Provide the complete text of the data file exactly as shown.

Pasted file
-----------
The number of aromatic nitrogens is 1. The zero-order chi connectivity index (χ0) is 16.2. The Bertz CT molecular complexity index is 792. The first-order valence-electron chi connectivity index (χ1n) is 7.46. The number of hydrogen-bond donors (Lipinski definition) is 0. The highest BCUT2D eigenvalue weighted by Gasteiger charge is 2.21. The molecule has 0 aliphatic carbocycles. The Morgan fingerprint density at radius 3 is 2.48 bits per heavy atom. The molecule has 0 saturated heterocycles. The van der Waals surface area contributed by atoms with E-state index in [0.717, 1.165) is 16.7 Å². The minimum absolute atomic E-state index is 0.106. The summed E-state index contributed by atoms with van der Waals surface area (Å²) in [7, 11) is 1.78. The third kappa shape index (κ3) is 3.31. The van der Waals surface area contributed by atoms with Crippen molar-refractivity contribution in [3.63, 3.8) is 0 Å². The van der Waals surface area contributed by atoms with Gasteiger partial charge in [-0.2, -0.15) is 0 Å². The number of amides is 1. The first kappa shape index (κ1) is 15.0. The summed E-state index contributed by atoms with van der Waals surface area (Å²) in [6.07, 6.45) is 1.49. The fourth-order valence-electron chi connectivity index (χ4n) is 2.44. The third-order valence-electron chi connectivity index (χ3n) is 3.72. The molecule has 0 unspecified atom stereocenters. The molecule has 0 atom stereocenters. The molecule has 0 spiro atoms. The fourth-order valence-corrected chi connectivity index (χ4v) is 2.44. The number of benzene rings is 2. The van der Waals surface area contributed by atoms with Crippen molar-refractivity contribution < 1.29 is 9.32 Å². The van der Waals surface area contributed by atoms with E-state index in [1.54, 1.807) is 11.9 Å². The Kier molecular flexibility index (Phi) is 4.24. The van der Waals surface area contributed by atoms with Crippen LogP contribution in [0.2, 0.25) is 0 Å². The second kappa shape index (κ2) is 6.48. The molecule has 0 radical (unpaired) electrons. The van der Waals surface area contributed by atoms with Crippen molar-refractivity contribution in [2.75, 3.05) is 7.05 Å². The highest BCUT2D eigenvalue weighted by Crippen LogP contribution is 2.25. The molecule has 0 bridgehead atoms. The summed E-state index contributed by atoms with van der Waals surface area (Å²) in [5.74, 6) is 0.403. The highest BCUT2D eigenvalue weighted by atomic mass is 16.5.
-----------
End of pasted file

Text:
The number of aromatic nitrogens is 1. The zero-order chi connectivity index (χ0) is 16.2. The Bertz CT molecular complexity index is 792. The first-order valence-electron chi connectivity index (χ1n) is 7.46. The number of hydrogen-bond donors (Lipinski definition) is 0. The highest BCUT2D eigenvalue weighted by Gasteiger charge is 2.21. The molecule has 0 aliphatic carbocycles. The Morgan fingerprint density at radius 3 is 2.48 bits per heavy atom. The molecule has 0 saturated heterocycles. The van der Waals surface area contributed by atoms with E-state index in [0.717, 1.165) is 16.7 Å². The minimum absolute atomic E-state index is 0.106. The summed E-state index contributed by atoms with van der Waals surface area (Å²) in [7, 11) is 1.78. The third kappa shape index (κ3) is 3.31. The van der Waals surface area contributed by atoms with Crippen molar-refractivity contribution in [3.63, 3.8) is 0 Å². The van der Waals surface area contributed by atoms with Gasteiger partial charge in [-0.2, -0.15) is 0 Å². The number of amides is 1. The first kappa shape index (κ1) is 15.0. The summed E-state index contributed by atoms with van der Waals surface area (Å²) in [6.07, 6.45) is 1.49. The fourth-order valence-electron chi connectivity index (χ4n) is 2.44. The third-order valence-electron chi connectivity index (χ3n) is 3.72. The molecule has 0 unspecified atom stereocenters. The molecule has 0 atom stereocenters. The molecule has 0 spiro atoms. The fourth-order valence-corrected chi connectivity index (χ4v) is 2.44. The number of benzene rings is 2. The van der Waals surface area contributed by atoms with Crippen molar-refractivity contribution < 1.29 is 9.32 Å². The van der Waals surface area contributed by atoms with E-state index in [1.54, 1.807) is 11.9 Å². The Kier molecular flexibility index (Phi) is 4.24. The van der Waals surface area contributed by atoms with Crippen LogP contribution in [0.2, 0.25) is 0 Å². The second kappa shape index (κ2) is 6.48. The molecule has 0 radical (unpaired) electrons. The van der Waals surface area contributed by atoms with Crippen molar-refractivity contribution in [2.75, 3.05) is 7.05 Å². The highest BCUT2D eigenvalue weighted by Crippen LogP contribution is 2.25. The molecule has 0 bridgehead atoms. The summed E-state index contributed by atoms with van der Waals surface area (Å²) in [5.74, 6) is 0.403. The highest BCUT2D eigenvalue weighted by atomic mass is 16.5.